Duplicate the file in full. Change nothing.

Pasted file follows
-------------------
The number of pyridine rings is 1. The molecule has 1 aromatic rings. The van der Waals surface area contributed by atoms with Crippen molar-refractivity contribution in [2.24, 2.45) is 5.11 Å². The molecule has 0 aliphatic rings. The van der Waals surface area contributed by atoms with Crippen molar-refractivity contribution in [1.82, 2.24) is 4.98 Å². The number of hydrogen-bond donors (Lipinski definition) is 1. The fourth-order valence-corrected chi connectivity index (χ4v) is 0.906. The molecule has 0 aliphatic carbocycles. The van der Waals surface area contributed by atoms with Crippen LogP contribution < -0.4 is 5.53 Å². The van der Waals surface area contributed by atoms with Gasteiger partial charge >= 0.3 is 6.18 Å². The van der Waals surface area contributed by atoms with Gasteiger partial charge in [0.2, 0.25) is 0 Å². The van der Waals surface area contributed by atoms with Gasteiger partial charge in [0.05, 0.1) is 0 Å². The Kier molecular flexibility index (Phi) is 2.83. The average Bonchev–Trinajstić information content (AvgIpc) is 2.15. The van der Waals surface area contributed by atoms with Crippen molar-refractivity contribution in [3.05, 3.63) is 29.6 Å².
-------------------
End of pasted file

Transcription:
The number of pyridine rings is 1. The molecule has 1 aromatic rings. The van der Waals surface area contributed by atoms with Crippen molar-refractivity contribution in [2.24, 2.45) is 5.11 Å². The molecule has 0 aliphatic rings. The van der Waals surface area contributed by atoms with Crippen molar-refractivity contribution in [1.82, 2.24) is 4.98 Å². The number of hydrogen-bond donors (Lipinski definition) is 1. The fourth-order valence-corrected chi connectivity index (χ4v) is 0.906. The molecule has 0 aliphatic carbocycles. The van der Waals surface area contributed by atoms with Crippen LogP contribution < -0.4 is 5.53 Å². The van der Waals surface area contributed by atoms with Gasteiger partial charge >= 0.3 is 6.18 Å². The van der Waals surface area contributed by atoms with Gasteiger partial charge in [0.2, 0.25) is 0 Å². The van der Waals surface area contributed by atoms with Gasteiger partial charge in [0.05, 0.1) is 0 Å². The Kier molecular flexibility index (Phi) is 2.83. The average Bonchev–Trinajstić information content (AvgIpc) is 2.15. The van der Waals surface area contributed by atoms with Crippen molar-refractivity contribution in [3.05, 3.63) is 29.6 Å².